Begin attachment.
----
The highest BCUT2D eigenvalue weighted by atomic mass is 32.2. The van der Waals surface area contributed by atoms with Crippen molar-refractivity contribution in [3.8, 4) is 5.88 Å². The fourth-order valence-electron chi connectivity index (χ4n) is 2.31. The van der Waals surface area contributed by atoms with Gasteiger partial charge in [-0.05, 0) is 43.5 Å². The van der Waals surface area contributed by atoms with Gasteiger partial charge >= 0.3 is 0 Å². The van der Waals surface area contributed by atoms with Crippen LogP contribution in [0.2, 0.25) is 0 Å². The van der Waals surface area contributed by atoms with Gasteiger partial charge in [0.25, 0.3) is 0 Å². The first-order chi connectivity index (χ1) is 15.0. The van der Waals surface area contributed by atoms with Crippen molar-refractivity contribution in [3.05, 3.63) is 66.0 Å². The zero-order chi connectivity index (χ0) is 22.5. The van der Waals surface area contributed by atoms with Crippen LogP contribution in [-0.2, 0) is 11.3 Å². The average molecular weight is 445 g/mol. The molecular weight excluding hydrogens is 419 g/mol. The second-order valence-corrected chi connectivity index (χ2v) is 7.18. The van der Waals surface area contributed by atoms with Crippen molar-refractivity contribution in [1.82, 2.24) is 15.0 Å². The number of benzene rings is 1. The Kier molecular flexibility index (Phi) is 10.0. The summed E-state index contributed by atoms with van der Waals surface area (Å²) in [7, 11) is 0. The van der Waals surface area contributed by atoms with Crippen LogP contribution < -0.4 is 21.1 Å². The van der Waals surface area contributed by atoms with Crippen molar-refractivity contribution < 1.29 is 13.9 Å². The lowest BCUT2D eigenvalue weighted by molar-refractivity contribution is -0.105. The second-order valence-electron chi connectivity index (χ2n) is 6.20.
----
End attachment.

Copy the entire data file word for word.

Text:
The highest BCUT2D eigenvalue weighted by atomic mass is 32.2. The van der Waals surface area contributed by atoms with Crippen molar-refractivity contribution in [3.8, 4) is 5.88 Å². The fourth-order valence-electron chi connectivity index (χ4n) is 2.31. The van der Waals surface area contributed by atoms with Gasteiger partial charge in [-0.05, 0) is 43.5 Å². The van der Waals surface area contributed by atoms with Gasteiger partial charge >= 0.3 is 0 Å². The van der Waals surface area contributed by atoms with Crippen LogP contribution in [0.2, 0.25) is 0 Å². The van der Waals surface area contributed by atoms with Gasteiger partial charge in [0.25, 0.3) is 0 Å². The first-order chi connectivity index (χ1) is 15.0. The van der Waals surface area contributed by atoms with Crippen molar-refractivity contribution in [3.05, 3.63) is 66.0 Å². The zero-order chi connectivity index (χ0) is 22.5. The van der Waals surface area contributed by atoms with Crippen LogP contribution in [-0.2, 0) is 11.3 Å². The average molecular weight is 445 g/mol. The molecular weight excluding hydrogens is 419 g/mol. The second-order valence-corrected chi connectivity index (χ2v) is 7.18. The van der Waals surface area contributed by atoms with Crippen molar-refractivity contribution in [1.82, 2.24) is 15.0 Å². The number of benzene rings is 1. The Kier molecular flexibility index (Phi) is 10.0. The summed E-state index contributed by atoms with van der Waals surface area (Å²) in [7, 11) is 0. The van der Waals surface area contributed by atoms with Crippen LogP contribution < -0.4 is 21.1 Å². The van der Waals surface area contributed by atoms with Crippen molar-refractivity contribution < 1.29 is 13.9 Å². The lowest BCUT2D eigenvalue weighted by molar-refractivity contribution is -0.105. The second-order valence-electron chi connectivity index (χ2n) is 6.20.